Installing a selection from the Frome Hoard in the Treasure case

I dash off to a meeting in a nearby building about the future display of ‘Room 2’, the ‘Changing Museum’ gallery here at the British Museum. As part of our role in administering the Treasure Act 1996, the British Museum takes in hundreds of finds of Treasure each year for study. Many of these are eventually acquired by regional museums, with others being returned to the people who found them. Until last year, these finds remained locked away in secure storage for the duration of their stay, but recently we’ve been offered the chance to display some of this material in the public galleries. We currently have a case in Room 41, but as this gallery is closing for redevelopment, our next ‘home’ will be Room 2. Even though we only have one case and one information panel, at a large museum like this there are a great number of people involved in making the project a success. Today I’ve found out that the folks in exhibitions have sourced a new case for our use, one with interior lights and more space than a previous example, so I’m excited at the opportunities for display.

Back at my desk, my work takes me in the direction of the PAS Database, where I’m checking to make sure some specific finds have been recorded and recorded properly. The magnificent rebuild of the database by Dan Pett has made for a much more ‘user-friendly’ platform. In the past, as finds of Treasure were recorded as part of a legal process, they weren’t always given an entry on the PAS database, so one of the tasks that we engage volunteers for is to go through historic Treasure reports and create a database record for the items in them. They’ve been doing a great job, but there is plenty more work to be done.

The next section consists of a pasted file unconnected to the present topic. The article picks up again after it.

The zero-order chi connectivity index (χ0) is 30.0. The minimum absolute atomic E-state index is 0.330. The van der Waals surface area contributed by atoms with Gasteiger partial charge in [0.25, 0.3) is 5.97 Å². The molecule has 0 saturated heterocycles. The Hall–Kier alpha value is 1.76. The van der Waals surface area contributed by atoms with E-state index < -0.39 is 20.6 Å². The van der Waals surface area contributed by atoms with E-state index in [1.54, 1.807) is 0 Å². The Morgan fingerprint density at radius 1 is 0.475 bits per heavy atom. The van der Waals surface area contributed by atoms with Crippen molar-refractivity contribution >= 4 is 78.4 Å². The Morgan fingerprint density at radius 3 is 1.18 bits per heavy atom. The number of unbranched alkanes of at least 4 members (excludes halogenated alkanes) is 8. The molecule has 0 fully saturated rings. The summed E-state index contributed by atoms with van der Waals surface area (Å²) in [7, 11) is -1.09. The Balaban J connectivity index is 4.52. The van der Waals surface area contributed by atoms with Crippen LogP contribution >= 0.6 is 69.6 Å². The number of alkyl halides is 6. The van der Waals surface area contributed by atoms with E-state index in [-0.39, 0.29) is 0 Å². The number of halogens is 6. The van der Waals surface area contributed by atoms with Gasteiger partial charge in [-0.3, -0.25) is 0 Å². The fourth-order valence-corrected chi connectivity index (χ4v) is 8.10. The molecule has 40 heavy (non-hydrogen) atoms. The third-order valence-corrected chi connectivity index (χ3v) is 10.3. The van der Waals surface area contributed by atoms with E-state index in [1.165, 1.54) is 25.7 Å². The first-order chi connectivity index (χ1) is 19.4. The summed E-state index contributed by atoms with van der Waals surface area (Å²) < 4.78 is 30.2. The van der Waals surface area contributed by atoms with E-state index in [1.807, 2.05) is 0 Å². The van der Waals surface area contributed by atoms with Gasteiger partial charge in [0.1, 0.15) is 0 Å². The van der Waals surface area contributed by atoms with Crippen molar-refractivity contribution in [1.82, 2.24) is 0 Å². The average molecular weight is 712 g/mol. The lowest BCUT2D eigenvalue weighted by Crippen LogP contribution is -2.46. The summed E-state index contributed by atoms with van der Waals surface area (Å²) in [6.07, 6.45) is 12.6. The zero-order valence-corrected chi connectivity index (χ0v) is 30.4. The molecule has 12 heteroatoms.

Its time to organise the logistics for a Finds Day that the PAS is running at Arundel Castle in Sussex on Saturday. There will be a team of us heading to the town from across Southeast England, and we are all bringing various supplies – among other things the British Museum has a good supply of latex gloves so I’ll be taking those. We’ve also sourced an old banner to pack up. The Finds Day is the culmination of a busy two weeks of outreach organised under the banner of the Festival of British Archaeology by the CBA. Many of the PAS staff have been participating in or running events throughout the country since mid-July.

Most days I ask a colleague to return my museum keys for me, so that I can leave directly from our front door on to Russell Square. But today I have change of mind and walk along the ‘East Road’ behind our offices and the hotels on Montague Street, out into the forecourt of the British Museum. Tucked away behind a computer screen it is amazing how quickly the image of those massive columns disappears from the mind, but such is their presence that all it takes is one glance to instil one with a renewed sense of purpose. I may not be traipsing amongst Mayan ruins in the Yucatan but there is plenty of archaeology to be found here in Bloomsbury.